Constant Search: Both Board members and the CEO should constantly be looking for great candidates and potential candidates. It is important that this ongoing search goes beyond typical circles in which the Board or governance committee members circulate.
Still have a traditional nominating committee
Even if you have a traditional nominating committee comprised of many non-Board members, the Board must still take an active role, provide direction to the committee and make sure the committee has a full understanding of the current and future needs of the Board from a Board member talent perspective. The Board should ensure that the nominating committee understands where the organization is going strategically, what candidate attributes would provide the most value to the Board at this point in time and over the next few years, the current Board strengths and weaknesses, and what gaps in Board member background/skills are needed based on a gap analysis. Ideally, the Board can provide specific profiles of the type(s) of people that are needed on the Board during any given election cycle.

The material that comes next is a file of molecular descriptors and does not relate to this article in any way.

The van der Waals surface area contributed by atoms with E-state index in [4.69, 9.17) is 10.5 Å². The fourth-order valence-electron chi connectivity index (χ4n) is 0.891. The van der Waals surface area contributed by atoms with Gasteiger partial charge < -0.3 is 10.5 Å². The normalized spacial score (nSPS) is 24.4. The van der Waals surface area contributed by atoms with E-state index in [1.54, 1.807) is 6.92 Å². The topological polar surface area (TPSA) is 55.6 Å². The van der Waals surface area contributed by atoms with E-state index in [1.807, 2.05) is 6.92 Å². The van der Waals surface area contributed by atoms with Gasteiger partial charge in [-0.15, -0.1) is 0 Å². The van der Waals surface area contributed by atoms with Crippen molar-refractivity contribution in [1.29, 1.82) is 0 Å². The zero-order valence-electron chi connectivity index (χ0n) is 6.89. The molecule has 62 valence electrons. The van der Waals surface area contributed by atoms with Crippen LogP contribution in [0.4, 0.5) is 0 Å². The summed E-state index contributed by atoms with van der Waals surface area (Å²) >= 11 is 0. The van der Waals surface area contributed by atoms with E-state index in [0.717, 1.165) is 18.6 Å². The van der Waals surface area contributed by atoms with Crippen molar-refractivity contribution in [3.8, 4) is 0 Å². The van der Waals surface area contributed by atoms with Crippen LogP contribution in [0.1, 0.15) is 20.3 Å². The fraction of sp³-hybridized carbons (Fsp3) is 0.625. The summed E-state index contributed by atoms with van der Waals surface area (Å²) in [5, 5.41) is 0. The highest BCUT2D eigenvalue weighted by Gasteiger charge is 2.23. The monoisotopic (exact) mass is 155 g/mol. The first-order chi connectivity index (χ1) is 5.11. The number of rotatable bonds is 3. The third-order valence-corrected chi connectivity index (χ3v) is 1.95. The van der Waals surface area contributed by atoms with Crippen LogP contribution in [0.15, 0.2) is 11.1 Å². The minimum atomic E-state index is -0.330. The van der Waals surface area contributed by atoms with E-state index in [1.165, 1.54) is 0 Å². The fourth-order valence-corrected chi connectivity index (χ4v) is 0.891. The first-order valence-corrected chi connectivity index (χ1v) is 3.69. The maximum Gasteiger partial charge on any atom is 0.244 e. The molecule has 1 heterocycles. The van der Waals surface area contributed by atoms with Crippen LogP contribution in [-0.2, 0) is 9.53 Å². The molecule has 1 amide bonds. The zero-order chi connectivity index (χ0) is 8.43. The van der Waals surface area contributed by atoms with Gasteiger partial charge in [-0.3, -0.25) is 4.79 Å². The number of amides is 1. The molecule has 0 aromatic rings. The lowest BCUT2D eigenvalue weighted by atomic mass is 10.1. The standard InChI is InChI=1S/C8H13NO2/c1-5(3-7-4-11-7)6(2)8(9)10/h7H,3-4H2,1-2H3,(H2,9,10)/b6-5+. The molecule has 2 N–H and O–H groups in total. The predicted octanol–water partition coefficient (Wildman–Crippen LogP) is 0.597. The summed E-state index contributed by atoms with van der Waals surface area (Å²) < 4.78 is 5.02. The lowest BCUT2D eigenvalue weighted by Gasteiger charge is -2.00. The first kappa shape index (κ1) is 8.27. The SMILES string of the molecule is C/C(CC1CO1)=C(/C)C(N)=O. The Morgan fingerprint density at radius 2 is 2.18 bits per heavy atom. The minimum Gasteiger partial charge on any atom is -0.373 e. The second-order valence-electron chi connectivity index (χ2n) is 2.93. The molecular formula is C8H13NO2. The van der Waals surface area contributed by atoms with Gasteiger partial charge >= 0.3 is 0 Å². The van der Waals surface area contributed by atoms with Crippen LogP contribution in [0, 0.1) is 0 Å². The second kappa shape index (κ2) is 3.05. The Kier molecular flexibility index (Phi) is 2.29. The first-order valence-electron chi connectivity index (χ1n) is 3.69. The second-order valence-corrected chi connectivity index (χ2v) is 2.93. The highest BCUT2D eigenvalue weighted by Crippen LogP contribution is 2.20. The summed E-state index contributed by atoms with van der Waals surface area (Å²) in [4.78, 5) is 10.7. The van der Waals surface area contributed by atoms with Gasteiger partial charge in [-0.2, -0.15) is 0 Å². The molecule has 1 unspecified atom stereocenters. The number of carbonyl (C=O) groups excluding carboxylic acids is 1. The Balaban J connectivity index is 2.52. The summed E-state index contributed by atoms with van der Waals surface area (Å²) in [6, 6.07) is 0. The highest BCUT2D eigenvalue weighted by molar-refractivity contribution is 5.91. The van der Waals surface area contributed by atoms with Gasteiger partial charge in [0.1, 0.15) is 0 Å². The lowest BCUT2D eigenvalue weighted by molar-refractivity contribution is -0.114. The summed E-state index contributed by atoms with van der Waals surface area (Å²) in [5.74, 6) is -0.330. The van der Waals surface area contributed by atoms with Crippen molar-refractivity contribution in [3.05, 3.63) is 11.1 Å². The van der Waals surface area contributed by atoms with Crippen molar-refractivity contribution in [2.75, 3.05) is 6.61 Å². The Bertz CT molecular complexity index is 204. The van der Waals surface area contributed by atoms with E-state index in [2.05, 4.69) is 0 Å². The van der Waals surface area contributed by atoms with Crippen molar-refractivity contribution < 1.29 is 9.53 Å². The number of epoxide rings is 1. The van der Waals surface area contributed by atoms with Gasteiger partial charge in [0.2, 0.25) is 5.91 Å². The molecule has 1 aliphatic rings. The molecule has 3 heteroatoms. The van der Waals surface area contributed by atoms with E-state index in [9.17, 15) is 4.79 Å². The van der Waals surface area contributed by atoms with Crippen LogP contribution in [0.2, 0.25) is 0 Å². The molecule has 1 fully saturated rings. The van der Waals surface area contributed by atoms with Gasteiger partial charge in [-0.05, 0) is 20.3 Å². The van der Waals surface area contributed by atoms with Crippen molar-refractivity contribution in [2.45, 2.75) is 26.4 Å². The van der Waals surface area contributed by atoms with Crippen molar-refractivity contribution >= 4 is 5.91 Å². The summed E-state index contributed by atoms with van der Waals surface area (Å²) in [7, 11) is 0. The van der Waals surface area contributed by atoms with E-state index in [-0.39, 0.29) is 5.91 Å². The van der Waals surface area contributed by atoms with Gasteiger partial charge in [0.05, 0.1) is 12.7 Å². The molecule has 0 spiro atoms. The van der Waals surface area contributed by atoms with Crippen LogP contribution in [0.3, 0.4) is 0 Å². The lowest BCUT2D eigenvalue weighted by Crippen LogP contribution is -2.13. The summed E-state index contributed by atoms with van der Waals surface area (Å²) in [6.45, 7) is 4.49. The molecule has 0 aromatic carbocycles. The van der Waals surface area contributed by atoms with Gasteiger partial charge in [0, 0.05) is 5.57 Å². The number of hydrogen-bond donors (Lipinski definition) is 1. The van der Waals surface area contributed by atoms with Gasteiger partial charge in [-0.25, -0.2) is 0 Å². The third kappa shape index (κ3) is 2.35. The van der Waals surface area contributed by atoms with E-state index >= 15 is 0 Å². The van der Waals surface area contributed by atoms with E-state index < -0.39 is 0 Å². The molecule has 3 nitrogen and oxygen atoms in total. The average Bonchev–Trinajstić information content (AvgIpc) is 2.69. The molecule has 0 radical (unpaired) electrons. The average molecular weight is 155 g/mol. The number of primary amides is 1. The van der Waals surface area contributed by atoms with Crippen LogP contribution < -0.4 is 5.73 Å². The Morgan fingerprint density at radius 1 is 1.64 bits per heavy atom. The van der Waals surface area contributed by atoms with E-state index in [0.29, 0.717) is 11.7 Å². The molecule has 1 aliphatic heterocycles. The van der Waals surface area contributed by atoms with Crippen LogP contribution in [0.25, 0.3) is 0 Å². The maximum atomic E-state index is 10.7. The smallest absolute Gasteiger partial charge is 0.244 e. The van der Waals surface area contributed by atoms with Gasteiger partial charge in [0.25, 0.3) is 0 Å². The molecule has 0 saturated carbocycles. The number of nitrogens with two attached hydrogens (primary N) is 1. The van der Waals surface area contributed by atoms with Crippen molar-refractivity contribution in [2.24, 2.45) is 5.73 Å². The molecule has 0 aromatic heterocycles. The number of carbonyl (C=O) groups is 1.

- Identify what skills and backgrounds are needed to drive the organization forward based on its strategic plan. Paint a picture of the ideal Board. List the skills and backgrounds that are on this “ideal Board.”
- Determine what skills and backgrounds are on the current Board.
- Identify the gaps.
- Referring to the Board Diversity / Profile statement, Board job descriptions, the strategic plan and the gap analysis (steps 1, 2 and 3 above), develop a specific candidate profile(s) for the open seats.
- Go out and actively recruit potential candidates that match the profile(s). Also, make sure the profiles are widely distributed to your membership.
Ideally, your Board will be thinking beyond the next year. By projecting out a few years, draft profiles can be created for future Board needs. These can be used to begin to “fill the pipe line” and develop future potential leaders.
Of course, it takes more than just getting the right people on the bus. A comprehensive orientation program is a must, as is ongoing Board training.
Robert Nelson, CAE, is the CEO of Nelson Strategic Consulting, a board consulting group that works with trade associations, professional societies, philanthropic organizations, NGOs, and intergovernmental organizations. He is a frequent contributor to InView.